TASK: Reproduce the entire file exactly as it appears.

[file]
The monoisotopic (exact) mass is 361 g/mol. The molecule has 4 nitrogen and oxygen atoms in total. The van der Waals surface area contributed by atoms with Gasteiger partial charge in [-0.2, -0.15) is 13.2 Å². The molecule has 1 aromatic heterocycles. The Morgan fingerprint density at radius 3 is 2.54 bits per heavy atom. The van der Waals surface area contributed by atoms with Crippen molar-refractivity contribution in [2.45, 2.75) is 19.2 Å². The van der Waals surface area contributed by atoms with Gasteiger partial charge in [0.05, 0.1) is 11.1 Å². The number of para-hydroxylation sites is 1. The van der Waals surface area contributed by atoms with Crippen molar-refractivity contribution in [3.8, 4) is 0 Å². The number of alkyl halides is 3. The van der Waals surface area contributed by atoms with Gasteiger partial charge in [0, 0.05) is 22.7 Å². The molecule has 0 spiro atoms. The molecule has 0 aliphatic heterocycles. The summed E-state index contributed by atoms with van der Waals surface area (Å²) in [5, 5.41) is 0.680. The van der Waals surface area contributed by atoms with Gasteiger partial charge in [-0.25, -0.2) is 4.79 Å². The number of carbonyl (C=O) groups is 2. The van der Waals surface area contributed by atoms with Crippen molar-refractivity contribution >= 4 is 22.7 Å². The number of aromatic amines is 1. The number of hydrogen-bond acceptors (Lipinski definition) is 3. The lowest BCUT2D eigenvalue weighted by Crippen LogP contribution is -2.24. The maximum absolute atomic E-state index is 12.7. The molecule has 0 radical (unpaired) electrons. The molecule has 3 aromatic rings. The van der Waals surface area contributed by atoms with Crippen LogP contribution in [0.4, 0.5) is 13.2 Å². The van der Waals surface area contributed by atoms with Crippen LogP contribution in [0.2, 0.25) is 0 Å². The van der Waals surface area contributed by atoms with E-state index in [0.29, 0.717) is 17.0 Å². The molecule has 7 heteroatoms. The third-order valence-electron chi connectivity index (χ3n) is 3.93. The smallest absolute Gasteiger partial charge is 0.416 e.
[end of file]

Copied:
The monoisotopic (exact) mass is 361 g/mol. The molecule has 4 nitrogen and oxygen atoms in total. The van der Waals surface area contributed by atoms with Gasteiger partial charge in [-0.2, -0.15) is 13.2 Å². The molecule has 1 aromatic heterocycles. The Morgan fingerprint density at radius 3 is 2.54 bits per heavy atom. The van der Waals surface area contributed by atoms with Crippen molar-refractivity contribution in [2.45, 2.75) is 19.2 Å². The van der Waals surface area contributed by atoms with Gasteiger partial charge in [0.05, 0.1) is 11.1 Å². The number of para-hydroxylation sites is 1. The van der Waals surface area contributed by atoms with Crippen molar-refractivity contribution in [3.8, 4) is 0 Å². The number of alkyl halides is 3. The van der Waals surface area contributed by atoms with Gasteiger partial charge in [0, 0.05) is 22.7 Å². The molecule has 0 spiro atoms. The molecule has 0 aliphatic heterocycles. The summed E-state index contributed by atoms with van der Waals surface area (Å²) in [5, 5.41) is 0.680. The van der Waals surface area contributed by atoms with Gasteiger partial charge in [-0.25, -0.2) is 4.79 Å². The number of carbonyl (C=O) groups is 2. The van der Waals surface area contributed by atoms with Crippen molar-refractivity contribution >= 4 is 22.7 Å². The number of aromatic amines is 1. The number of hydrogen-bond acceptors (Lipinski definition) is 3. The lowest BCUT2D eigenvalue weighted by Crippen LogP contribution is -2.24. The maximum absolute atomic E-state index is 12.7. The molecule has 0 radical (unpaired) electrons. The molecule has 3 aromatic rings. The van der Waals surface area contributed by atoms with Crippen LogP contribution in [0.4, 0.5) is 13.2 Å². The van der Waals surface area contributed by atoms with Crippen LogP contribution in [0.2, 0.25) is 0 Å². The van der Waals surface area contributed by atoms with E-state index in [0.29, 0.717) is 17.0 Å². The molecule has 7 heteroatoms. The third-order valence-electron chi connectivity index (χ3n) is 3.93. The smallest absolute Gasteiger partial charge is 0.416 e.